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Promo Partner Personals: Regal goes after the in-theater marketing crown

Audience fragmentation and rising CPMs are making TV such an increasingly tedious ad environment that many kids marketers have begun turning to other screens to get their messages out. And given that G-rated movies like Finding Nemo (US$339.7 million) and The Lion King (US$255.9 million) have unequivocally proven that kids are flocking to theaters, it's not surprising that this medium's marketing business has grown by 30% to 50% annually for the past three years.
June 1, 2004

Audience fragmentation and rising CPMs are making TV such an increasingly tedious ad environment that many kids marketers have begun turning to other screens to get their messages out. And given that G-rated movies like Finding Nemo (US$339.7 million) and The Lion King (US$255.9 million) have unequivocally proven that kids are flocking to theaters, it’s not surprising that this medium’s marketing business has grown by 30% to 50% annually for the past three years.

The key to attracting in-theater marketing partners lies in keeping kids coming through the doors and going beyond simple signage and trailers to find new ways to connect with them. Regal Entertainment Group, the largest cinema chain in the world with 562 theaters, has laid a pretty solid foundation to do just that over the last couple years.

One of the company’s major traffic-driving initiatives is the Free Family Film Festival, which launched in 1991. Tuesday and Wednesday mornings during the summer, roughly 225 Regal cinemas show re-released kid flicks like Muppets From Space and Elf for free. The program brought in more than two million people from mid-June to Labor Day last year. And Cliff Marks, president of marketing and sales for Regal CineMedia, says Regal is looking at running the initiative during other times of the year, such as Christmas holidays, for example.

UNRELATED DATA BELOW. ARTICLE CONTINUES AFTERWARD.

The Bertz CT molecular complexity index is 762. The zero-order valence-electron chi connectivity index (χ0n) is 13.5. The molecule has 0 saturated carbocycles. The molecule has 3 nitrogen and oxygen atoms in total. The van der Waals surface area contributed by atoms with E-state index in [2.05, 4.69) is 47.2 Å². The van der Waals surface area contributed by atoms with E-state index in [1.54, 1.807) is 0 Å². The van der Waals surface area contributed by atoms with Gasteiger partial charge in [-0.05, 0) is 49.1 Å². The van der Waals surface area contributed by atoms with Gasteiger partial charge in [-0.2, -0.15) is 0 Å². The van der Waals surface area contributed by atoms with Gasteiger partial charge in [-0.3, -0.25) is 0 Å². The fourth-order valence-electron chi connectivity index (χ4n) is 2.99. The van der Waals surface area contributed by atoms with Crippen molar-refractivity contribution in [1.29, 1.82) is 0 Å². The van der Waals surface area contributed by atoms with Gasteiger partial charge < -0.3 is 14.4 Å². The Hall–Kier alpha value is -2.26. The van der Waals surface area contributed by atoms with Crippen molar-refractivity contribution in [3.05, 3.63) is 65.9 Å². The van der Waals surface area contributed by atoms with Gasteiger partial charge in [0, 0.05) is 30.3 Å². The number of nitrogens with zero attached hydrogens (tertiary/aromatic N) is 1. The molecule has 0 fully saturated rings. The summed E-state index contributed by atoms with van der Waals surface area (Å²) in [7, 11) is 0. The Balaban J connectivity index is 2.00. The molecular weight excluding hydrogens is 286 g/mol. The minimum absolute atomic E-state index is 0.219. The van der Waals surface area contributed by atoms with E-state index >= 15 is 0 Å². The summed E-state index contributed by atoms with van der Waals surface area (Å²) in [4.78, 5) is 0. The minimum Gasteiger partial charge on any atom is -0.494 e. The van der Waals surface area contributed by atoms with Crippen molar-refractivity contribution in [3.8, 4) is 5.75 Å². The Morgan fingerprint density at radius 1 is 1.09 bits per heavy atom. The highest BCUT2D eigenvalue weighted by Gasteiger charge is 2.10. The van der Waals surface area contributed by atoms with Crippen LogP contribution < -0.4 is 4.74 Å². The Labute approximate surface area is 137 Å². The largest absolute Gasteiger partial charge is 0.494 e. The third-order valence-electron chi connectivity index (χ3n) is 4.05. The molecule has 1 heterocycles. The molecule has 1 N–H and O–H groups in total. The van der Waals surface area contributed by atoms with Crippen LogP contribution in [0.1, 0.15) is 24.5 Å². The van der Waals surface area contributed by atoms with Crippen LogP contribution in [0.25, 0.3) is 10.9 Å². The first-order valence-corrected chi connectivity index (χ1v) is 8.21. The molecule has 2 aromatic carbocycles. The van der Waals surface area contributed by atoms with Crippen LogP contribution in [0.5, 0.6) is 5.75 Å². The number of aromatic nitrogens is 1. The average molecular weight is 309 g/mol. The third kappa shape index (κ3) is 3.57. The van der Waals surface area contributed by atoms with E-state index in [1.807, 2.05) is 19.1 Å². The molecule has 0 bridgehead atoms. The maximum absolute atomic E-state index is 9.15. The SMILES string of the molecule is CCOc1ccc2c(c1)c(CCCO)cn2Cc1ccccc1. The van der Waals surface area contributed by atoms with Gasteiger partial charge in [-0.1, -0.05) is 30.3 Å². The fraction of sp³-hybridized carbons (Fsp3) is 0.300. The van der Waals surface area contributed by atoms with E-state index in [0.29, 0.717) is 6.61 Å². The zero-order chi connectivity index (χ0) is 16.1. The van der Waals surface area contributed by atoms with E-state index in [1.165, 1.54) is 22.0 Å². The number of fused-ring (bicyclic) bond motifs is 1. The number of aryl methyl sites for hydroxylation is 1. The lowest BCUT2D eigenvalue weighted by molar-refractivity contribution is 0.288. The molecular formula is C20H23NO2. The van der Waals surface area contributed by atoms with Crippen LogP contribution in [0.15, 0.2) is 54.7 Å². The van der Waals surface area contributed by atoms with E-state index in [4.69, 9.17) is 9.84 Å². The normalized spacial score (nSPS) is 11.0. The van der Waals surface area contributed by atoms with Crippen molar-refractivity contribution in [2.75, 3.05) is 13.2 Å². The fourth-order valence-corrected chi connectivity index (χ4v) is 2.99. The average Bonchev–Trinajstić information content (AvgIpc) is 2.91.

Looking to drive big-screen viewers to its small-screen Saturday morning block, Discovery Kids has come on-board as a sponsor for the 2004 program. In addition to appearing in newspaper ads and getting prime exposure on signage and plasma screens located in the theater lobbies, DK’s five-minute clip featuring series Tutenstein and Kenny the Shark will grace the screen before each movie starts.

As far as marketing innovation goes, Regal’s biggest claim to fame is its LidRock concession hit – a 32-ounce fountain cup lid that acts as a case for mini-disks loaded with music, movies, video games and multimedia extras. In fact, a survey conducted by Electronic Arts revealed that 50% of customers who picked up the gameco’s Medal of Honor game LidRock in November 2003 played it at home, and 32% bought a large-sized drink just to get the premium. This month’s LidRock will feature Janet Jackson.

Regal eschews the traditional MO of running one lineup of commercials during all of its previews in favor of showing a 20-minute preshow called ’2wenty’ that’s tailored specifically to the demos its movies are likely to attract. Cartoon Network, Sony Pictures Entertainment, Universal Studios and NBC all contribute two-minute segments featuring unique shorts and promos. Cartoon, for example, created a behind-the-scenes spot and music videos featuring its key characters.

Off-screen, marketers can sponsor concession items like popcorn bags and drink cups, as well as handing out freebies such as candy, coupons and toys. Following a special pre-movie screening of a Teen Titans short in November and December, Cartoon Network distributed Z-Cards, which are plastic cards with pop-out pieces that connect to form 3-D objects.

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